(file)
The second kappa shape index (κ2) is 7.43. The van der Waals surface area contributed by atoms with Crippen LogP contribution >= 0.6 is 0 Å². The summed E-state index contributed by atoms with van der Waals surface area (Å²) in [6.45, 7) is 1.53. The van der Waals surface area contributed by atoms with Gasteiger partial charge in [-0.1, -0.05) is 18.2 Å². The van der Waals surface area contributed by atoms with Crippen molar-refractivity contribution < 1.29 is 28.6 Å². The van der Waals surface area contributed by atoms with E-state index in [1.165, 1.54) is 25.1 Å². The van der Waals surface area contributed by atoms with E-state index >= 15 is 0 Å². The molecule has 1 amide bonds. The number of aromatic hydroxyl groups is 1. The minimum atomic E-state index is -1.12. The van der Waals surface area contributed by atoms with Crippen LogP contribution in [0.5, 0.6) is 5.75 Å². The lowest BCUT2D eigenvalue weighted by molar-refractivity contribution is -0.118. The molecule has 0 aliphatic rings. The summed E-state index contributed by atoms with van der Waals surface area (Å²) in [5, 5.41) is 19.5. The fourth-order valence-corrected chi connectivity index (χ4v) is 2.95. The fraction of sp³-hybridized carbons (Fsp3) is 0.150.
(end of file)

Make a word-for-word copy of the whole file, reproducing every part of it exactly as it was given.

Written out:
The second kappa shape index (κ2) is 7.43. The van der Waals surface area contributed by atoms with Crippen LogP contribution >= 0.6 is 0 Å². The summed E-state index contributed by atoms with van der Waals surface area (Å²) in [6.45, 7) is 1.53. The van der Waals surface area contributed by atoms with Gasteiger partial charge in [-0.1, -0.05) is 18.2 Å². The van der Waals surface area contributed by atoms with Crippen molar-refractivity contribution < 1.29 is 28.6 Å². The van der Waals surface area contributed by atoms with E-state index in [1.165, 1.54) is 25.1 Å². The van der Waals surface area contributed by atoms with E-state index >= 15 is 0 Å². The molecule has 1 amide bonds. The number of aromatic hydroxyl groups is 1. The minimum atomic E-state index is -1.12. The van der Waals surface area contributed by atoms with Crippen LogP contribution in [0.5, 0.6) is 5.75 Å². The lowest BCUT2D eigenvalue weighted by molar-refractivity contribution is -0.118. The molecule has 0 aliphatic rings. The summed E-state index contributed by atoms with van der Waals surface area (Å²) in [5, 5.41) is 19.5. The fourth-order valence-corrected chi connectivity index (χ4v) is 2.95. The fraction of sp³-hybridized carbons (Fsp3) is 0.150.